With big smartphone players like Samsung and LG dropping the ball on some high profile products this past year, the door seems to be opened for other players to jump in and establish a strong foothold in the smartphone market. One of those companies may have been Xiaomi, which received a lot of press in 2014 when it was valued at $46 billion during a round of fund-raising. However, Hugo Barra revealed in a new interview that the company is not making any profit on smartphone sales and is actually focused on other connected devices and their software services and ecosystem to help make the company profitable.
In an interview with Reuters, Barra noted that “we’re giving [handsets] to you without making any money…we care about the recurring revenue streams over many years.” If this business model sounds familiar, it should, since it is basically the same as what Google does with their Android operating system. With a solid history under their belts, Google has recently started to look to making profits from phones via their new Pixel phones. Unlike Google, Xiaomi may not have the depth of the giant search firm to help drive continued business success though, which has caused IDC to question the value of the company.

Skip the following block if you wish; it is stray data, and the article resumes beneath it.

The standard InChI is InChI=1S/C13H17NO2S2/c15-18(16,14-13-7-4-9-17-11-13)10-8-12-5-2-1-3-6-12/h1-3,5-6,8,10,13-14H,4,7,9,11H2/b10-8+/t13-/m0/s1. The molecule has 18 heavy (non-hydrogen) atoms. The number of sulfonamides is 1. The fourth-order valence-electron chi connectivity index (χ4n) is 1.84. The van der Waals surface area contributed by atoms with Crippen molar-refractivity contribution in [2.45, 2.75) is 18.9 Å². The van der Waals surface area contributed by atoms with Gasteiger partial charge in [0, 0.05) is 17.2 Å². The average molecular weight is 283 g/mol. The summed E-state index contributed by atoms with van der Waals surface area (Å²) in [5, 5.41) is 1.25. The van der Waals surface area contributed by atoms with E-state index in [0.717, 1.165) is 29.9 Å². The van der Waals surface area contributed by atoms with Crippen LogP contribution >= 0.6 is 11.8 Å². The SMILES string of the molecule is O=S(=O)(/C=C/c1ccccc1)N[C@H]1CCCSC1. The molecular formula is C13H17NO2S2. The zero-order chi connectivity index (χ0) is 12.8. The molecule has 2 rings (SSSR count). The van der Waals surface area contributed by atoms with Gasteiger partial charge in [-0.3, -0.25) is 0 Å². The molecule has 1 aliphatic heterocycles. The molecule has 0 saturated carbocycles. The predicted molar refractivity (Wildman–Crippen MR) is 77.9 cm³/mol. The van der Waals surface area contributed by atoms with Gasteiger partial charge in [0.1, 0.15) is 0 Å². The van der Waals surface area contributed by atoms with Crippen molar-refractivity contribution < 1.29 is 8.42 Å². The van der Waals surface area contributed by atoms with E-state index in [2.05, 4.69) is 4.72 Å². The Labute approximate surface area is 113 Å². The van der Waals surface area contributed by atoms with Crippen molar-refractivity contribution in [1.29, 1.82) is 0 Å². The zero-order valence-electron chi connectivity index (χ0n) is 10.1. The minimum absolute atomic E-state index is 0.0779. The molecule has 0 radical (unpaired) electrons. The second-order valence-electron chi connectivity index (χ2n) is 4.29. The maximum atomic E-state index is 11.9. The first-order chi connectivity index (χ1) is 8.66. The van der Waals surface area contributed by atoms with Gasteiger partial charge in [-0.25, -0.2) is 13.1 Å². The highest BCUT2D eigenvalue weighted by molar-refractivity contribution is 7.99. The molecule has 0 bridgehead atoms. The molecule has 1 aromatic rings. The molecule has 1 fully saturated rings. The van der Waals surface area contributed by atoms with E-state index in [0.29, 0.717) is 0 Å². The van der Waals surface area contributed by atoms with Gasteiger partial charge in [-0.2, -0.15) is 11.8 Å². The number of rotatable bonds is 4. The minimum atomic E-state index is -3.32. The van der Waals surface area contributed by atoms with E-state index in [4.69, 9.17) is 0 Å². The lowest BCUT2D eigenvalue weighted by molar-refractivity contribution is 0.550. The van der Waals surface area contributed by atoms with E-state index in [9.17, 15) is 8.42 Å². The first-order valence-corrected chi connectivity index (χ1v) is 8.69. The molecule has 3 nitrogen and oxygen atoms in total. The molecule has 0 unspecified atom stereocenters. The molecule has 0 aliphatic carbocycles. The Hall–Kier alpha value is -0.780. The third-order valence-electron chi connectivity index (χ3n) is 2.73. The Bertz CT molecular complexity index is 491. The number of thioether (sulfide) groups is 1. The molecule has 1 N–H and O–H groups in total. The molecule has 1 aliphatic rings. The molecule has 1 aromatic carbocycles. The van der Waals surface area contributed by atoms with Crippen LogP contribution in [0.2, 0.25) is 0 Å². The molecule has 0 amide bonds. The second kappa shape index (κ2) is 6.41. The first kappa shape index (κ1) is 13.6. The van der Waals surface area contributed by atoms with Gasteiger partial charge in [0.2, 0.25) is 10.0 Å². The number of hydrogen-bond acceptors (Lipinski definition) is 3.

Xiaomi Vice President Liu De says the company is working on doubling sales of smart home devices and expects to see that number jump up to 10 billion yuan ($1.5 billion USD) this year. Many of these devices are home appliances, even including a connected rice cooker.
Thus far, Xiaomi has been focusing on Asian markets, but they are poised to attempt entry into the U.S. market. Xiaomi is planning to launch a new product at the Consumer Electronics Show in Las Vegas in January and they have plans to release a smartphone compatible with U.S. cellular networks.
Despite the opportunities that are out there, the lucrative U.S. market is proving to be a tough place to enter. LeEco recently discovered this as revealed by cash problems the company is experiencing amidst a major push into the U.S.